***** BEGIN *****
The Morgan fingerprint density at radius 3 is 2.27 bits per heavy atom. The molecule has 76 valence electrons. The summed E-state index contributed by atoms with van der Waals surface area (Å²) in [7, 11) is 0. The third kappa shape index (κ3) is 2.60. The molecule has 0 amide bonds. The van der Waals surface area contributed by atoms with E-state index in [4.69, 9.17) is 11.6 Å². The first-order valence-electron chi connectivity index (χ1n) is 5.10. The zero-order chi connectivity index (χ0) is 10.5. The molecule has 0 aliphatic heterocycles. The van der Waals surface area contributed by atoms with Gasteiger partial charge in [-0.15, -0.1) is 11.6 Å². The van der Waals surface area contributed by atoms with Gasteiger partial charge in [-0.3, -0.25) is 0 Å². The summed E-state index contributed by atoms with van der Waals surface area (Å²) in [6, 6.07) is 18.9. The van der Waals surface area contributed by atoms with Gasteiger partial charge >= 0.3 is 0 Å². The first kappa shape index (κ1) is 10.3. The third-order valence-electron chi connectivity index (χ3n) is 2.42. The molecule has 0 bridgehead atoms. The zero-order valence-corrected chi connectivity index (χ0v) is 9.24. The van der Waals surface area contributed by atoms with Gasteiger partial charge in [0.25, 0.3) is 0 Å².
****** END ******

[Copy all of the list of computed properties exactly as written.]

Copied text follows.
The Morgan fingerprint density at radius 3 is 2.27 bits per heavy atom. The molecule has 76 valence electrons. The summed E-state index contributed by atoms with van der Waals surface area (Å²) in [7, 11) is 0. The third kappa shape index (κ3) is 2.60. The molecule has 0 amide bonds. The van der Waals surface area contributed by atoms with E-state index in [4.69, 9.17) is 11.6 Å². The first-order valence-electron chi connectivity index (χ1n) is 5.10. The zero-order chi connectivity index (χ0) is 10.5. The molecule has 0 aliphatic heterocycles. The van der Waals surface area contributed by atoms with Gasteiger partial charge in [-0.15, -0.1) is 11.6 Å². The van der Waals surface area contributed by atoms with Gasteiger partial charge in [-0.3, -0.25) is 0 Å². The summed E-state index contributed by atoms with van der Waals surface area (Å²) in [6, 6.07) is 18.9. The van der Waals surface area contributed by atoms with Gasteiger partial charge >= 0.3 is 0 Å². The first kappa shape index (κ1) is 10.3. The third-order valence-electron chi connectivity index (χ3n) is 2.42. The molecule has 0 bridgehead atoms. The zero-order valence-corrected chi connectivity index (χ0v) is 9.24. The van der Waals surface area contributed by atoms with Gasteiger partial charge in [0.25, 0.3) is 0 Å².